GO STEVE, GO!


  • “Hanging Up” The Teabaggers On Net Neutrality

    August 13, 2010

    This post from The Hill tells us the following…

    Tea Party groups are staking out an anti-regulatory position in the fight over net neutrality rules for phone and cable companies.

    A coalition that included 35 Tea Party groups sent a letter to the Federal Communications Commission (FCC) on Wednesday urging the agency not to boost its authority over broadband providers through a controversial process known as reclassification.

    The process could give federal regulators the power to impose net neutrality rules, which would prevent Internet access providers from favoring some content and applications over others.

    The Virginia Tea Party Patriot Federation was among the groups that signed the letter. Jamie Radtke, the group’s chairman, said interest in net neutrality is rising in the Tea Party movement.

    I am not surprised in the least to hear that, given their propensity for being on the wrong side of partly-corporate causes (and more’s the pity, I might add).

    As noted here, what “reclassification” means is that the FCC “will seek to reclassify broadband as a transport service, opening up a way for the agency to enforce network neutrality recommendations and implement some aspects of the National Broadband Plan.”

    And as Michigan Law Professor Susan Crawford tells us in the post…

    …the FCC plans to forbear from rate regulation but ensure that the transmission portion — but not Internet applications and content — is subject to basic rules of the road. They still have a lot of work to do to develop the factual record that will support regulatory reclassification of transmission services, but courts will likely defer to their classification if they do their job right. I have every expectation that they will.

    And at that point, things were progressing smoothly – that is, until this from earlier in the week…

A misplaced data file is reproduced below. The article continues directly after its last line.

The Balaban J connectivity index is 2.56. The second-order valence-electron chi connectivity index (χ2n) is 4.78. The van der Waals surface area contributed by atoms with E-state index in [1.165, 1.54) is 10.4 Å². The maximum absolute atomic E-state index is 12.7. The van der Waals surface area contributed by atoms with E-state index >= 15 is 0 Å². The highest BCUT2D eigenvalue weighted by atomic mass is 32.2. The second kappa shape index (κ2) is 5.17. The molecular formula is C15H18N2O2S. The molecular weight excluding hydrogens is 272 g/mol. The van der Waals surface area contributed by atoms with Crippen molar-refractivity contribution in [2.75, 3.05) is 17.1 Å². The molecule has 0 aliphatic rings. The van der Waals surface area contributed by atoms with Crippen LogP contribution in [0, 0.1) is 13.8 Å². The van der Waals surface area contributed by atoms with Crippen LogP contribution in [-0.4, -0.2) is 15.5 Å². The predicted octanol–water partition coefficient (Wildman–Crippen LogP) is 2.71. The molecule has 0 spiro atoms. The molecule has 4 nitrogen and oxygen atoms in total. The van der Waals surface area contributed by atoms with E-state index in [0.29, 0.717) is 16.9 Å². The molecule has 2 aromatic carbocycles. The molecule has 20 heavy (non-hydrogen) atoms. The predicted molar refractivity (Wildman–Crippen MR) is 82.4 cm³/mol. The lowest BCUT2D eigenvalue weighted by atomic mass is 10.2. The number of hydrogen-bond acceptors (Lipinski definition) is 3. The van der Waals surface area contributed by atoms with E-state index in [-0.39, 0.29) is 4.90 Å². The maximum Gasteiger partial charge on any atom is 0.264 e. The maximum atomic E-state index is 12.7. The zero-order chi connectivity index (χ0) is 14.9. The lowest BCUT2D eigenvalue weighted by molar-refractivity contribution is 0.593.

Efforts to protect net neutrality that involve government regulation have always faced one fundamental obstacle: the substantial danger that the regulators will cause more harm than good for the Internet. The worst case scenario would be that, in allowing the FCC to regulate the Internet, we open the door for big business, Hollywood and the indecency police to exert even more influence on the Net than they do now.

    On Monday, Google and Verizon proposed a new legislative framework for net neutrality. Reaction to the proposal has been swift and, for the most part, highly critical. While we agree with many aspects of that criticism, we are interested in the framework’s attempt to grapple with the Trojan Horse problem. The proposed solution: a narrow grant of power to the FCC to enforce neutrality within carefully specified parameters. While this solution is not without its own substantial dangers, we think it deserves to be considered further if Congress decides to legislate.

    From what I can determine, the plan concocted by Google and Verizon features the following pitfalls (here)…

    …the framework also contains two features that trouble many Silicon Valley start-ups and public-interest lobbyists.

    First, it allows for a second layer of vaguely defined digital services in the future, a sort of gated Internet. These digital entities would have to be substantially different from services being offered now, such as 3-D video or medical monitoring, both heavy users of bandwidth.

    Critics call this a first step toward a two-tiered Internet, creating a pay-to-enter private tier of premium services and a public Internet for those who can’t afford it. Might carriers like Verizon concentrate on delivering service to their premium customers and leave the Internet as we know it as a dusty relic that receives little attention or maintenance?

    Google claims it plans to compete only on the open “public Internet,” including keeping its YouTube video service there. That provides some assurance for now, though company policy could change in the future.

    The proposals also only apply to the “wired” Internet, through which most homes and businesses receive service today. The mobile wireless networks – companies such as Sprint, AT&T, T-Mobile, and Verizon Wireless – would be left free to discriminate – say by offering faster speeds to websites that pay for the privilege, or slowing delivery from sites that compete with the companies’ own offerings.

    Of course, leave it to the crowd wearing those funny hats and carrying their racist signs to interpret Net Neutrality as a government plot to censor the Internet, when in reality it assures a level playing field for all participants, with any “regulation” (or hierarchical content designation anyway) to be done by private entities.

    I think there are two things we can do in response: 1) Learn about the Electronic Frontier Foundation, for anyone who hasn’t done that already (here), and 2) Sign Sen. Al Franken’s petition to support Net Neutrality (here).

    I don’t really care much about the internet habits of the teabaggers, but I care very much about my own and those of a like-minded political view. And I’d like to make sure we don’t see a day when the telcos can roll out their fancy new apps with the exquisite streamlining of a Porsche 911 Carrera, for example, while humble blogger types such as yours truly do what we do with the speed, precision and reliability of a Yugo by comparison.